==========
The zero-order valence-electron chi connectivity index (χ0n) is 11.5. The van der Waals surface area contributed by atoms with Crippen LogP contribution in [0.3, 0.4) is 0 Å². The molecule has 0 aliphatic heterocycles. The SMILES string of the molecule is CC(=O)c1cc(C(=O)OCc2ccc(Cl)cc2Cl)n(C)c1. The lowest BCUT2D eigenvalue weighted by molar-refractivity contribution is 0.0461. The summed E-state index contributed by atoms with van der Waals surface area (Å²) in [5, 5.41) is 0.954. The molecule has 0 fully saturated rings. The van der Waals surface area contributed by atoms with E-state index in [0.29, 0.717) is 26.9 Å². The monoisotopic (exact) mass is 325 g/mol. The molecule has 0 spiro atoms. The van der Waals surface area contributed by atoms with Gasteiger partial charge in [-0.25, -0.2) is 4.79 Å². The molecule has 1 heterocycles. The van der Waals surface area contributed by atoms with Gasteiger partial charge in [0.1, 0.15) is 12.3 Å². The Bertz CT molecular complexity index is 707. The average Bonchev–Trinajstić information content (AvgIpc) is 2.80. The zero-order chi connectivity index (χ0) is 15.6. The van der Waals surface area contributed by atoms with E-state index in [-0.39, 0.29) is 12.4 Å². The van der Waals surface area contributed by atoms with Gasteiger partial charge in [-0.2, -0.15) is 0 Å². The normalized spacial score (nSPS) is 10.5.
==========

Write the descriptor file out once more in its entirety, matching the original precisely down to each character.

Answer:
The zero-order valence-electron chi connectivity index (χ0n) is 11.5. The van der Waals surface area contributed by atoms with Crippen LogP contribution in [0.3, 0.4) is 0 Å². The molecule has 0 aliphatic heterocycles. The SMILES string of the molecule is CC(=O)c1cc(C(=O)OCc2ccc(Cl)cc2Cl)n(C)c1. The lowest BCUT2D eigenvalue weighted by molar-refractivity contribution is 0.0461. The summed E-state index contributed by atoms with van der Waals surface area (Å²) in [5, 5.41) is 0.954. The molecule has 0 fully saturated rings. The van der Waals surface area contributed by atoms with E-state index in [0.29, 0.717) is 26.9 Å². The monoisotopic (exact) mass is 325 g/mol. The molecule has 0 spiro atoms. The van der Waals surface area contributed by atoms with Gasteiger partial charge in [-0.25, -0.2) is 4.79 Å². The molecule has 1 heterocycles. The van der Waals surface area contributed by atoms with Gasteiger partial charge in [0.1, 0.15) is 12.3 Å². The Bertz CT molecular complexity index is 707. The average Bonchev–Trinajstić information content (AvgIpc) is 2.80. The zero-order chi connectivity index (χ0) is 15.6. The van der Waals surface area contributed by atoms with E-state index in [-0.39, 0.29) is 12.4 Å². The van der Waals surface area contributed by atoms with Gasteiger partial charge in [-0.2, -0.15) is 0 Å². The normalized spacial score (nSPS) is 10.5.